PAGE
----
The Perseid Meteor Shower

A Fireball Meteor over Frosty Drew Observatory. Captured by visitor, Wes Jones.

A Fireball Meteor over Frosty Drew Observatory. Captured by visitor, Wes Jones.

Next Friday night, August 11, 2023, the peak of the Perseid Meteor Shower will begin. Bringing with it an increase in regular meteor activity by upwards of 100 meteors per hour overnight Saturday, August 12-13. As we have stated in the past, observing a meteor shower is highly dependent on local conditions as well as celestial conditions. Most importantly, the sky needs to be as clear as possible, no clouds, no haze, and the Moon cannot be present. Timings are critical as well because the radiant point of the shower needs to be well above the horizon to see the most meteors. In 2023, we certainly have great conditions in regards to the Moon, but August is wildfire season, and 2023 has been a very smokey year. Sadly, smoke from wildfires usually obscures the yearly meteor display over Southern New England. Can 2023 work to our advantage? It’s still too early to tell, but the shower is lined up to impress, and we are hopeful that we may get a break.

The Perseid shower is a product of a comet named 109P/Swift-Tuttle. A periodic comet with an orbital period of 133 years, Swift-Tuttle will cross Earth’s orbit during perihelion passage (closest to the Sun). When this happens the increasing bombardment of the solar wind against the comet causes the nucleus to heat up, resulting in the melting of ices on the comet. This process will cause particles of ice and rock to be released into a debris field along the orbital path of the comet. Most of these particles are between dust-sized to rice-sized. When Earth orbits through the debris field every August, these small particles get caught in Earth’s gravity and enter the atmosphere at rates of 37 miles per second. Once encountering the mass of Earth’s atmosphere, these particles burn up leaving a visible streak across the sky. Occasionally larger particles will enter the atmosphere, these are what creates a fireball meteor or a bolide, which can be defined as very bright, longer lasting meteors that may fragment and result in a delayed concussive sound. Because Earth passes through this stream of meteor fragments every August, meteors will appear to radiate, in the sky, from the star Miram in the constellation Perseus. This is where the meteor shower gets its name from – the constellation of the radiant point.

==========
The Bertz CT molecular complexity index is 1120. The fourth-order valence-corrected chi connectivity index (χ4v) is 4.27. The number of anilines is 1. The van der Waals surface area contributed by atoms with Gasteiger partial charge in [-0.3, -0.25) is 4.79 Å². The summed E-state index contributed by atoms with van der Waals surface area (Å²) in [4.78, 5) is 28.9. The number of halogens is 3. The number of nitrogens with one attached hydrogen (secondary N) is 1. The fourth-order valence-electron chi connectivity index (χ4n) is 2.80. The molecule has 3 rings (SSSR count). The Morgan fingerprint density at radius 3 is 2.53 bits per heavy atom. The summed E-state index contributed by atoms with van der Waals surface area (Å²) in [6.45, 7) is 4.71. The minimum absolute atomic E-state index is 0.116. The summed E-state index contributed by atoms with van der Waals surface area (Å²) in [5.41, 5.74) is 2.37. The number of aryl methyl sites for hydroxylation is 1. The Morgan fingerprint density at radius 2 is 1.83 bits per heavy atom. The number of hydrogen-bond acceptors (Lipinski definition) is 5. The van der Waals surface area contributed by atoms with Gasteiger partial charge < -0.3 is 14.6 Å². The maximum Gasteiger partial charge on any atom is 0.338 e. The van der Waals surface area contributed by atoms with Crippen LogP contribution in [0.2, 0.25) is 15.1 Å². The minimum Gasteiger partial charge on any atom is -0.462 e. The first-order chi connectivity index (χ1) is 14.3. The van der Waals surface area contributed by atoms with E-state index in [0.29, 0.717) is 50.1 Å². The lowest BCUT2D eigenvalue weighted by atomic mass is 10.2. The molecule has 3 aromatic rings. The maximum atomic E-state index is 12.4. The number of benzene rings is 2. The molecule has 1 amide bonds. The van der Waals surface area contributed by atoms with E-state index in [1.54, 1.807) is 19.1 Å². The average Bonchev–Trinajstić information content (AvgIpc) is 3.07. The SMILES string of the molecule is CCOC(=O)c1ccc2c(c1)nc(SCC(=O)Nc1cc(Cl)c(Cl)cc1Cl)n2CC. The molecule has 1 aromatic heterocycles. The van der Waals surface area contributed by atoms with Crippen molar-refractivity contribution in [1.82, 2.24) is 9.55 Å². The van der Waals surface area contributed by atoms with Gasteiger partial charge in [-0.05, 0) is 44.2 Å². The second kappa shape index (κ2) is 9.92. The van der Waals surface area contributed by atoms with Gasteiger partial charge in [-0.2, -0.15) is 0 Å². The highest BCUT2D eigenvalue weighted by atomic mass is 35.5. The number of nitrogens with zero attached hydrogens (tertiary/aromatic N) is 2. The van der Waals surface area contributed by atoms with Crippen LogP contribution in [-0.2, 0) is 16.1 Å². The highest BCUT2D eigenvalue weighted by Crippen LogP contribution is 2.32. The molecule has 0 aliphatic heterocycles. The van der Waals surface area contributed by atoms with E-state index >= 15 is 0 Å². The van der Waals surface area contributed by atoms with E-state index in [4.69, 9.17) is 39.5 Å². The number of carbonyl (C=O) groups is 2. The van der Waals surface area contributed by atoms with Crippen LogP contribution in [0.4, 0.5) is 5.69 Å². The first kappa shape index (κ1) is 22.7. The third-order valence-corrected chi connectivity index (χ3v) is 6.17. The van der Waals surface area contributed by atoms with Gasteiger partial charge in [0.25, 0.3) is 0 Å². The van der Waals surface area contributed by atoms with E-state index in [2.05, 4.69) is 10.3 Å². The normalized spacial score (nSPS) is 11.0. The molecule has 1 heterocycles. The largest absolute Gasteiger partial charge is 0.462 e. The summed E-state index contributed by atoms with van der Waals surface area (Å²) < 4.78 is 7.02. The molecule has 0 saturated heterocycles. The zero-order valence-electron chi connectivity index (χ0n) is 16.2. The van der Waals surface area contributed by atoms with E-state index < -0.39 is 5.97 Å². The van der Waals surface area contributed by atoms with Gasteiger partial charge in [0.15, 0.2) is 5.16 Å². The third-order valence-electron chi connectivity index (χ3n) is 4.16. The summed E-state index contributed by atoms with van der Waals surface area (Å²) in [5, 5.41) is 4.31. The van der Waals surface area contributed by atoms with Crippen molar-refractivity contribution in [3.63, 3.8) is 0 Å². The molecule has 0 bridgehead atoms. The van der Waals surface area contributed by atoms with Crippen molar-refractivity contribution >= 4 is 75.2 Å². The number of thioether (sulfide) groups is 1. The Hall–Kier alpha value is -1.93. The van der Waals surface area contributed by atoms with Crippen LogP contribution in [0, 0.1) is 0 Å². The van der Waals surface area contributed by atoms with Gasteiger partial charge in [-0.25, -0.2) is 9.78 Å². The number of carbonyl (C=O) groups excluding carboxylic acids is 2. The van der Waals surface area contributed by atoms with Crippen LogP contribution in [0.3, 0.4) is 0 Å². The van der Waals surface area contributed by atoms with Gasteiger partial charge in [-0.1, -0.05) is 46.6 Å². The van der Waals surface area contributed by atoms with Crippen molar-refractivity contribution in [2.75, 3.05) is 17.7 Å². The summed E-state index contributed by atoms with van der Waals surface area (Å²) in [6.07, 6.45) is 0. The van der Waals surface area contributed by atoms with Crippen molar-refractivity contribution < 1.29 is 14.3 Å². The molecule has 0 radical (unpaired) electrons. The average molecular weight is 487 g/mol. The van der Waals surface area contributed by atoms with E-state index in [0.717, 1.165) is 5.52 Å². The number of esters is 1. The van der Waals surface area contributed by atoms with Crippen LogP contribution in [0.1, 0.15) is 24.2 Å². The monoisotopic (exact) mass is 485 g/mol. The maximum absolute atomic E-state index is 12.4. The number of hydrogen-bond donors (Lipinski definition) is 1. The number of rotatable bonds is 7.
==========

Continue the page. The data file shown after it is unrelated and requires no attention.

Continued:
Comet Swift-Tuttle is rather large, with a nucleus measuring 16 miles in diameter. The comet passes quite close to Earth during perihelion passage and was once considered a significant impact threat. During the last perihelion passage in 1992, we were able to learn a lot about the comet and refine our understanding of the comet’s orbit, removing any such threats. Though the comet will still pass VERY close to Earth during future passes, specifically in 3044 when the comet passes Earth at a distance of 994,194 miles distant. The next close approach of Swift-Tuttle to Earth will occur on August 5, 2126 at a distance of 14.2 million miles.

So how should one observe the Perseid peak? Depending on your location there are a few things to keep in mind. Considering that the 6% waning crescent Moon will rise at 2:45 am on the morning of the 13th, the Moon will not significantly interfere with your view, so you will certainly want to get out of the city and find a super dark spot, free of light pollution, with a wide open view of the sky. The best times to be out will be after 11:00 pm, and during the morning hours of August 13th. The Perseid radiant point is circumpolar from our latitude in Southern New England, which means that it never rises or sets, and is always above the horizon. Though it does sit rather low on the horizon at sunset and will reach 30° in altitude by midnight, becoming nearly overhead at sunrise. Looking towards the radiant point will reduce the number of meteors you see because they enter the atmosphere near that location and will brighten as they streak away from that spot. Laying on your back, so you have a comfortable view of the zenith (top of sky), will be key. When laying down, orientate your feet towards the S - SW, and keep an eye to the zenith.

Frosty Drew Observatory and Science Center will host a special event for the Perseid Peak that starts at 8:30 pm on August 12th. The event is dependent on weather, which is still uncertain at this point. Keep checking our event page for updates. It’s been years since we have had a good Perseid peak that was visible at Frosty Drew, with the last time being in 2015. Check out this composite of the Perseid shower we captured at Frosty Drew in 2015. Perhaps 2023 will bring the next amazing view, and on a Saturday night!

Scott MacNeill
Scott MacNeill
Entry Date:
Aug 4, 2023
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